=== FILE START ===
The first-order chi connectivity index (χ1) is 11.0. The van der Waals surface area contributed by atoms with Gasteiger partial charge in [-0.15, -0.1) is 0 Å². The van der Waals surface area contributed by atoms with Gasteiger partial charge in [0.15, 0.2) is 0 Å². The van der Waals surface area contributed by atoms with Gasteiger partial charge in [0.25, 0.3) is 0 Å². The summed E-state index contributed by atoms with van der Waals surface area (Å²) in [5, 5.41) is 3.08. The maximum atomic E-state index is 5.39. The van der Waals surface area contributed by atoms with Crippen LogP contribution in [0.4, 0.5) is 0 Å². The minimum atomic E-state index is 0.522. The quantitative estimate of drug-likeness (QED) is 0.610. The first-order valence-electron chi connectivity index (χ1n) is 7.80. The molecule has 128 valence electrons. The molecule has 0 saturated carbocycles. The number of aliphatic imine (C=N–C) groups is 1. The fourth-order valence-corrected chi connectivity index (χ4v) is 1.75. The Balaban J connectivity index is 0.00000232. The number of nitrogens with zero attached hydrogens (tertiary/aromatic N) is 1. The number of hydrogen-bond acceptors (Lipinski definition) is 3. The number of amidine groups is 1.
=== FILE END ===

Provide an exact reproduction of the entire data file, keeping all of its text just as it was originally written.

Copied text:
The first-order chi connectivity index (χ1) is 11.0. The van der Waals surface area contributed by atoms with Gasteiger partial charge in [-0.15, -0.1) is 0 Å². The van der Waals surface area contributed by atoms with Gasteiger partial charge in [0.15, 0.2) is 0 Å². The van der Waals surface area contributed by atoms with Gasteiger partial charge in [0.25, 0.3) is 0 Å². The summed E-state index contributed by atoms with van der Waals surface area (Å²) in [5, 5.41) is 3.08. The maximum atomic E-state index is 5.39. The van der Waals surface area contributed by atoms with Crippen LogP contribution in [0.4, 0.5) is 0 Å². The minimum atomic E-state index is 0.522. The quantitative estimate of drug-likeness (QED) is 0.610. The first-order valence-electron chi connectivity index (χ1n) is 7.80. The molecule has 128 valence electrons. The molecule has 0 saturated carbocycles. The number of aliphatic imine (C=N–C) groups is 1. The fourth-order valence-corrected chi connectivity index (χ4v) is 1.75. The Balaban J connectivity index is 0.00000232. The number of nitrogens with zero attached hydrogens (tertiary/aromatic N) is 1. The number of hydrogen-bond acceptors (Lipinski definition) is 3. The number of amidine groups is 1.